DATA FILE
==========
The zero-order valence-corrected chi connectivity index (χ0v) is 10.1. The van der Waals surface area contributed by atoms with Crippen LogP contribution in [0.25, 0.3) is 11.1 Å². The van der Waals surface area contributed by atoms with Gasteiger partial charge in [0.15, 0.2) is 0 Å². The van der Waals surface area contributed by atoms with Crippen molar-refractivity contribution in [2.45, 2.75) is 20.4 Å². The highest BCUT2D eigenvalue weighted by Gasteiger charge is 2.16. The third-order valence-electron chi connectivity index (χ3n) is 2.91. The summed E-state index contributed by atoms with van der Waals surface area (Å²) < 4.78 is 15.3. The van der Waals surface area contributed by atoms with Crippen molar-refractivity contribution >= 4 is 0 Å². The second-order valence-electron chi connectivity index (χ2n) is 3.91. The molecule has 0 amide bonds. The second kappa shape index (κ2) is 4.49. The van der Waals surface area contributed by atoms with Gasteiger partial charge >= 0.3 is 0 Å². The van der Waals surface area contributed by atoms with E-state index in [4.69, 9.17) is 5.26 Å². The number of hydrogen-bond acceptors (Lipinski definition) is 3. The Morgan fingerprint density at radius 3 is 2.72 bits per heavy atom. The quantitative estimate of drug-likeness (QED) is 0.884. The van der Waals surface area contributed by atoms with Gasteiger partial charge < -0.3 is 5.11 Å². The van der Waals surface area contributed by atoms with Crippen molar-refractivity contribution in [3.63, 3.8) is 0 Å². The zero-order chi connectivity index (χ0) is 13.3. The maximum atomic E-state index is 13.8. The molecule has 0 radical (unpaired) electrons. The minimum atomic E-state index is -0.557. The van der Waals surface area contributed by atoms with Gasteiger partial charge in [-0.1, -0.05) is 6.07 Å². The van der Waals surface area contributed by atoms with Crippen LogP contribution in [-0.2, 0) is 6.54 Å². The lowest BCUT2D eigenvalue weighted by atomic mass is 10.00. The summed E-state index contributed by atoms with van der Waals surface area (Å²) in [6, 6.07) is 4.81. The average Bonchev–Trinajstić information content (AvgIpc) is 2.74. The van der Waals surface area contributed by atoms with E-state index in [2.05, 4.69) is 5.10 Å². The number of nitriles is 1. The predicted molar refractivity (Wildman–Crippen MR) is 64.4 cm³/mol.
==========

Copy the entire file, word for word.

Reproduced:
The zero-order valence-corrected chi connectivity index (χ0v) is 10.1. The van der Waals surface area contributed by atoms with Crippen LogP contribution in [0.25, 0.3) is 11.1 Å². The van der Waals surface area contributed by atoms with Gasteiger partial charge in [0.15, 0.2) is 0 Å². The van der Waals surface area contributed by atoms with Crippen molar-refractivity contribution in [2.45, 2.75) is 20.4 Å². The highest BCUT2D eigenvalue weighted by Gasteiger charge is 2.16. The third-order valence-electron chi connectivity index (χ3n) is 2.91. The summed E-state index contributed by atoms with van der Waals surface area (Å²) < 4.78 is 15.3. The van der Waals surface area contributed by atoms with Crippen molar-refractivity contribution >= 4 is 0 Å². The second-order valence-electron chi connectivity index (χ2n) is 3.91. The molecule has 0 amide bonds. The second kappa shape index (κ2) is 4.49. The van der Waals surface area contributed by atoms with Gasteiger partial charge >= 0.3 is 0 Å². The van der Waals surface area contributed by atoms with E-state index in [4.69, 9.17) is 5.26 Å². The number of hydrogen-bond acceptors (Lipinski definition) is 3. The Morgan fingerprint density at radius 3 is 2.72 bits per heavy atom. The quantitative estimate of drug-likeness (QED) is 0.884. The van der Waals surface area contributed by atoms with Gasteiger partial charge < -0.3 is 5.11 Å². The van der Waals surface area contributed by atoms with Crippen molar-refractivity contribution in [3.63, 3.8) is 0 Å². The zero-order chi connectivity index (χ0) is 13.3. The maximum atomic E-state index is 13.8. The molecule has 0 radical (unpaired) electrons. The minimum atomic E-state index is -0.557. The van der Waals surface area contributed by atoms with Gasteiger partial charge in [-0.1, -0.05) is 6.07 Å². The van der Waals surface area contributed by atoms with Crippen LogP contribution in [-0.2, 0) is 6.54 Å². The lowest BCUT2D eigenvalue weighted by atomic mass is 10.00. The summed E-state index contributed by atoms with van der Waals surface area (Å²) in [6, 6.07) is 4.81. The average Bonchev–Trinajstić information content (AvgIpc) is 2.74. The van der Waals surface area contributed by atoms with E-state index in [2.05, 4.69) is 5.10 Å². The number of nitriles is 1. The predicted molar refractivity (Wildman–Crippen MR) is 64.4 cm³/mol.